Far better hi-tech access needed to improve pupil results, says union

Schools need much improved computer resources, says teachers’ union

The Teachers Union of Ireland has responded to the lacklustre performance by Irish 15-year-olds in tests for problem-solving compared to results across OECD countries and a wider group of 44 countries. Photograph: Molly Wood/New York Times

The Teachers Union of Ireland has responded to the lacklustre performance by Irish 15-year-olds in tests for problem-solving compared to results across OECD countries and a wider group of 44 countries. Photograph: Molly Wood/New York Times

 

Irish schools need “vastly improved access” to modern computer equipment if our students are to achieve better results in international student assessment tests, the Teachers Union of Ireland (TUI) has said.

The union was responding today to the lacklustre performance by Irish 15-year-olds in tests for problem-solving compared to results across OECD countries and a wider group of 44 countries.

The OECD has warned that students need sharper problem-solving skills or they will become adults struggling to find a good job.

Irish students were ranked 17th out of 28 OECD countries and 22nd out of 44 countries in Pisa (Programme for International Student assessment) tests organised by the OECD.

“TUI has long-held concerns about deficits in the ICT infrastructure in schools” said union president Gerard Craughwell.

“These findings also support TUI’s view that any reform of the Junior Cycle must ensure, among other things, that all students have full access to modern ICT facilities and broadband,” he said.

“To date, we have not received anywhere near full assurance that this will be the case.”

The Pisa problem-solving tests are carried out on a computer and last about 40 minutes. Just over 1,300 students in 183 schools sat the exams, with the results presented by the OECD today.

The Pisa findings “suggest that a lack of familiarity with using computers for school-related tasks may have contributed to a lower performance”, Mr Craughwell noted.

“Clearly, adapting to the technical requirement of this online test would have been an initial barrier for some students.”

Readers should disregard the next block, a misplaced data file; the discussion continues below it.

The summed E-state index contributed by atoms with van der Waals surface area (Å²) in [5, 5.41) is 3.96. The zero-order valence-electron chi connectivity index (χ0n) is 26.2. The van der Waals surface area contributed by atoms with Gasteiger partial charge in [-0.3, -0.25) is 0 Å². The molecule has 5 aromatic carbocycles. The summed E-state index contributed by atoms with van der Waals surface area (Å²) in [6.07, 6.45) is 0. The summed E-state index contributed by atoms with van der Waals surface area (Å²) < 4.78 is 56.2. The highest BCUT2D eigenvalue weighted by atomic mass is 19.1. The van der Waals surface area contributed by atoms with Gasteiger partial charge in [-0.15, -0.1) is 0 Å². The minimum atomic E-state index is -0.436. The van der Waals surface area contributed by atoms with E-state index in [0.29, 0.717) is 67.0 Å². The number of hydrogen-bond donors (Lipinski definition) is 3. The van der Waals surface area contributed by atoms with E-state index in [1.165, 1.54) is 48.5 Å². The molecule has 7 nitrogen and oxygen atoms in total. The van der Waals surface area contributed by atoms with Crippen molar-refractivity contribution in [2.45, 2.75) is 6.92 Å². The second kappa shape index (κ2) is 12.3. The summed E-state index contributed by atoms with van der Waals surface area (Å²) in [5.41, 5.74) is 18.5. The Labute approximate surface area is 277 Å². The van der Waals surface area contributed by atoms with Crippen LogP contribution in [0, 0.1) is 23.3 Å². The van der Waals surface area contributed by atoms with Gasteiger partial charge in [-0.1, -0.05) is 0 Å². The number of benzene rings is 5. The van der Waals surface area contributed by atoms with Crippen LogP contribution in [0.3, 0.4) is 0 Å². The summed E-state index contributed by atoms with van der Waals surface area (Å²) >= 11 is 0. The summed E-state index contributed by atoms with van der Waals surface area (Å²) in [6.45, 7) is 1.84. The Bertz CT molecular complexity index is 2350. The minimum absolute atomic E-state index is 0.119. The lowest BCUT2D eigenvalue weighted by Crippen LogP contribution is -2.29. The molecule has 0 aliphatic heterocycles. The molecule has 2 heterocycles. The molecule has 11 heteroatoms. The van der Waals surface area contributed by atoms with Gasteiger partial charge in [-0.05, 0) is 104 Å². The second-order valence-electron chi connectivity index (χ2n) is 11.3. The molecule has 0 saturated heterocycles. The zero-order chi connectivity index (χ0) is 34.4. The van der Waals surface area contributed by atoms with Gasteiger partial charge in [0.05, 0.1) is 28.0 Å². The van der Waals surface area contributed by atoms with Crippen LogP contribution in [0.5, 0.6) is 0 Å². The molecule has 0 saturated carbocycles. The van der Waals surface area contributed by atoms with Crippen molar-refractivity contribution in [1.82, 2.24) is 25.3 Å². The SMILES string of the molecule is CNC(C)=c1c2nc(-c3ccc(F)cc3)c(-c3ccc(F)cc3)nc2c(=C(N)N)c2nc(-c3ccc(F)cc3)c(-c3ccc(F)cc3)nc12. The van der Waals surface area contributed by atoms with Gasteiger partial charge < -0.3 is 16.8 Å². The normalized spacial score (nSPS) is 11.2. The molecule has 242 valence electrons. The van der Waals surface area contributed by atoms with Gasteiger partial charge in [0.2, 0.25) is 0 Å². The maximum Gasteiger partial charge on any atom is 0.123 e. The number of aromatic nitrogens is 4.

For this reason the union looked forward to the publication of the department’s Digital Strategy for Schools, tasked to address these problems.

Having good problem-solving skills are necessary given today’s high technology economies, said Andreas Schleicher, acting director of education and skills at the OECD.

“Today’s 15-year-olds with poor problem-solving skills will become tomorrow’s adults struggling to find or keep a good job,” Mr Schleicher said .

“Policy makers and educators should reshape their school systems and curricula to help students develop their problem-solving skills which are increasingly needed in today’s economies.”

The Association of Secondary Teachers, Ireland welcomed the performance of Irish students given it was achieved against a backdrop of cutbacks in education. Funding for education as a proportion of public expenditure has been in decline since 2005, said the union’s general secretary Pat King.

“This disinvestment in second-level schools is having a serious impact on the resources and services available to students, including access to ICT for learning purposes,” he said.

Students will not develop the problem-solving skills they need for the globalised economy until there are sufficient supports in schools. “The Minister must now step up to the mark and ensure that adequate funding is available for ICT in every classroom.”